Place-based design is beneficial in engaging disadvantaged or marginalised communities. Participatory design methods dismantle the hierarchical nature of traditional design; if someone doesn’t have a seat at the table, we bring the table and chairs to them. When the Department of Regional NSW approached us about creating employment and vocational strategy in the rural New South Wales town of Walgett, we knew the answers couldn’t come from us.

Using participatory design, we had ThinkPlace team members spend time in the Walgett community, meeting with Indigenous leaders and town residents to decipher what would bring social cohesion and harmony to the community. At ThinkPlace, we acknowledge that Indigenous people around the world offer a unique, powerful perspective when designing societal systems. Walgett’s Cultural & Community Pop-up Hub was born from working with, not for, Indigenous voices.

Our work with the Department of Regional NSW and the Walgett community saw ThinkPlace chosen as a Good Design Award 2023 winner for the project’s ability to enhance the fabric of the town. “Walgett’s Cultural and Community Pop-up Hub is a transformational design that shows great potential to boost social cohesion, spark economic growth and challenge negative, yet unfounded assumptions of the community,” the judging jury said.

To learn more about the Walgett Cultural & Community Pop-up Hub, read our case study.

Much like good design needs to be collaborative, it also can’t be rushed. Rather than push to get a project over the line, skipping crucial details and processes, we instead take time to understand the users who will be interacting with a design.

Volunteering Australia’s new National Strategy for Volunteering came about through an innovative participatory futures method. Over the course of 12 months, we engaged community groups across Australia, exploring possible futures collectively. Through extensive research and collecting a diverse array of information, we were able to create a 10-year strategy that would stand the test of time. Having just been awarded a Good Design Award 2023 for this project, we’re thrilled with the excitement the jury has towards this project’s future. “The project is a brilliant example of systems-level design work, and the Jury is excited to see its impact evolve over time,” they commented.

Image: Sarah Wilson/Volunteering Australia

Read more about how we used co-design to help Volunteering Australia develop a 10-year strategy.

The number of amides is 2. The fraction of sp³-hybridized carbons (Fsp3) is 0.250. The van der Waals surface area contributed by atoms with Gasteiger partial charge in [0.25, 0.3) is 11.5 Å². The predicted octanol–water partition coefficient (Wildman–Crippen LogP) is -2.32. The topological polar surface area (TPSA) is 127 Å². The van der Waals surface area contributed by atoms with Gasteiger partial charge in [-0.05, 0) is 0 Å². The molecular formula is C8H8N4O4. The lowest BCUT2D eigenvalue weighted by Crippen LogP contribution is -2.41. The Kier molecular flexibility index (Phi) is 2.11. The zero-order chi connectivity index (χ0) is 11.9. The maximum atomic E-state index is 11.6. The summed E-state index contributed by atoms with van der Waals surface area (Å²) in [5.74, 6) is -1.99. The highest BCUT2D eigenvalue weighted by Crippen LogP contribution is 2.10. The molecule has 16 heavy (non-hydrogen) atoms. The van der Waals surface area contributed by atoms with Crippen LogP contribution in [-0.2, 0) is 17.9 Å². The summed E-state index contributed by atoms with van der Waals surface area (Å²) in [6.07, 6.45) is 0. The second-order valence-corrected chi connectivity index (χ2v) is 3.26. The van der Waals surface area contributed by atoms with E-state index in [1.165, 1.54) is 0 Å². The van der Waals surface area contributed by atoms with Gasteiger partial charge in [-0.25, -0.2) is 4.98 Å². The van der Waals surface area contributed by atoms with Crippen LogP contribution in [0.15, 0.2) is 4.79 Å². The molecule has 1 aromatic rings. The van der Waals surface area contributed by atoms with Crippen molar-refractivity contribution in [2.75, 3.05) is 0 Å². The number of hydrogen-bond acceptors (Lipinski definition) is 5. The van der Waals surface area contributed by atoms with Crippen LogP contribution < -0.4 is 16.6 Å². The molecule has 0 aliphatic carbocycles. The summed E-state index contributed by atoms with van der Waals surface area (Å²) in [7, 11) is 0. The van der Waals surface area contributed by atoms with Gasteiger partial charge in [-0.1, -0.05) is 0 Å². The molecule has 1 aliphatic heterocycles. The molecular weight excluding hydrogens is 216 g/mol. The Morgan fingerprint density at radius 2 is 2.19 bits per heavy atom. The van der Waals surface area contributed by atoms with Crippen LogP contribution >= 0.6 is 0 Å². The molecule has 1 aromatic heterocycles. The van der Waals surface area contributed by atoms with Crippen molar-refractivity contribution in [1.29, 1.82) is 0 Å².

These methods don’t ignore the extensive quantitative, desktop research that is another pillar of good design. The Department of Agriculture, Fisheries and Forestry engaged ThinkPlace to help shift workforce management and planning practices within the agricultural sector.

“This is an essential and topical project that enhances a dynamic workforce. The impact and application of the tools demonstrates why they have been so well received by the agricultural industry.” – Feedback from the Good Design Award 2023 jury, who awarded ThinkPlace a Good Design Award for this project

Zooming in on horticulture as an ideal case study, we undertook desktop research to develop context-driven behaviour change models. We then tested prototypes on peak bodies and growers throughout Australia. The suite of tools we built from this prototyping phase encompasses a Pre-Harvest Checklist, a Workforce and Business Analysis tool, and a set of case study videos that drive home the value of workforce planning and management.

To dive into the process we used to develop context-driven behaviour change models for The Department of Agriculture, Fisheries and Forestry, head here.

The crux of good design is a passionate team determined to see it happen. Our teams at ThinkPlace are authentically engaged; we’re ethical in our approach to getting work, and hire people who are not only experts but who genuinely care about outcomes. Using co-design to solve complex problems, we adapt to, respond to, and learn from areas of friction. Our success is found not by imposing our beliefs, but by weaving our knowledge with the lived experience of the people entangled in a problem.